The Vesper is the celebrated cocktail invented by James Bond in Casino Royale. The superspy with the license to kill directs a bartender with exactitude:
"A dry martini," [Bond] said. "One. In a deep champagne goblet."
"Just a moment. Three measures of Gordon's, one of vodka, half a measure of Kina Lillet. Shake it very well until it's ice-cold, then add a large thin slice of lemon peel. Got it?"
"Certainly, monsieur." The barman seemed pleased with the idea.
"Gosh, that's certainly a drink," said Leiter.
Bond laughed. "When I'm...er...concentrating," he explained, "I never have more than one drink before dinner. But I do like that one to be large and very strong and very cold and very well-made. I hate small portions of anything, particularly when they taste bad. This drink's my own invention. I'm going to patent it when I can think of a good name."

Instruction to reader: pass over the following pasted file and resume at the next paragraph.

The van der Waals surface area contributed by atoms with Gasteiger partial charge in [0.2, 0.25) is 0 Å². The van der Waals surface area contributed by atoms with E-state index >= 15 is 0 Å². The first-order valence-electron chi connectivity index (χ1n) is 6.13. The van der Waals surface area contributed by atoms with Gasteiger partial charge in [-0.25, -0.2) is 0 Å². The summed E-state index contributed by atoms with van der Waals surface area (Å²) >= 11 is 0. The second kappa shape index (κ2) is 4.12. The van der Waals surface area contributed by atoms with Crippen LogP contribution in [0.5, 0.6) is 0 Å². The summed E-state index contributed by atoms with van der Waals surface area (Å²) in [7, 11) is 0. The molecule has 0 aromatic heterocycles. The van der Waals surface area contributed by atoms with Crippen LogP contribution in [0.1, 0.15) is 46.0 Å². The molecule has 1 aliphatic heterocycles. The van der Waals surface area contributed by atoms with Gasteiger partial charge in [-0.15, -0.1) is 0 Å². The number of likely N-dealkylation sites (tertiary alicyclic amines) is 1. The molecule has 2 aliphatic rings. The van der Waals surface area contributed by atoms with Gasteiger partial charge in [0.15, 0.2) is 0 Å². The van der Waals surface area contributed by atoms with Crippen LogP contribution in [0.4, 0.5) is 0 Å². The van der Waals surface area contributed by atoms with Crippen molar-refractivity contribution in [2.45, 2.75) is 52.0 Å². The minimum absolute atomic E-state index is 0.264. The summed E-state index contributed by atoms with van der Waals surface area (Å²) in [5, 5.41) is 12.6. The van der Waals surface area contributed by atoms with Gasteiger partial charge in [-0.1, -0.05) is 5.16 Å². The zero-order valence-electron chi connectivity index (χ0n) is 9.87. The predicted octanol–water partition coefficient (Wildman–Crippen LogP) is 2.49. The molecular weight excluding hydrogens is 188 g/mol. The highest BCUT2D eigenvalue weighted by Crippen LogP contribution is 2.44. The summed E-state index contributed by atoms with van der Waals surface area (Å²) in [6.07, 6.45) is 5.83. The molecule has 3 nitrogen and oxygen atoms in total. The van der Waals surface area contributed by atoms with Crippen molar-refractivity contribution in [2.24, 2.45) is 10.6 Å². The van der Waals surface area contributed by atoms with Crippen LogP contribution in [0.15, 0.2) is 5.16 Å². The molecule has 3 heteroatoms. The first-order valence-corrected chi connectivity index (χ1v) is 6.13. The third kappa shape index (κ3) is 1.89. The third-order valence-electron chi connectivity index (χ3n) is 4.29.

-Ian Fleming, Casino Royale, Chapter 7, "Rouge et Noir'
It's obvious that the cocktail owes something to its literary roots. According to Wikipedia, the Vesper was created for Fleming by a friend to celebrate Bond.
Looking at the recipe, we see:
- Russian Vodka and British Gin
- The components are famously shaken, not stirred
- Kina Lillet to add a bitter note to the herby Vermouth
It sounds like the sort of thing you might come up with to commemorate a cold-war superspy. It's a literary construct to celebrate the sex-and-death world of the British spy and his Soviet rivals. Well, that's my theory.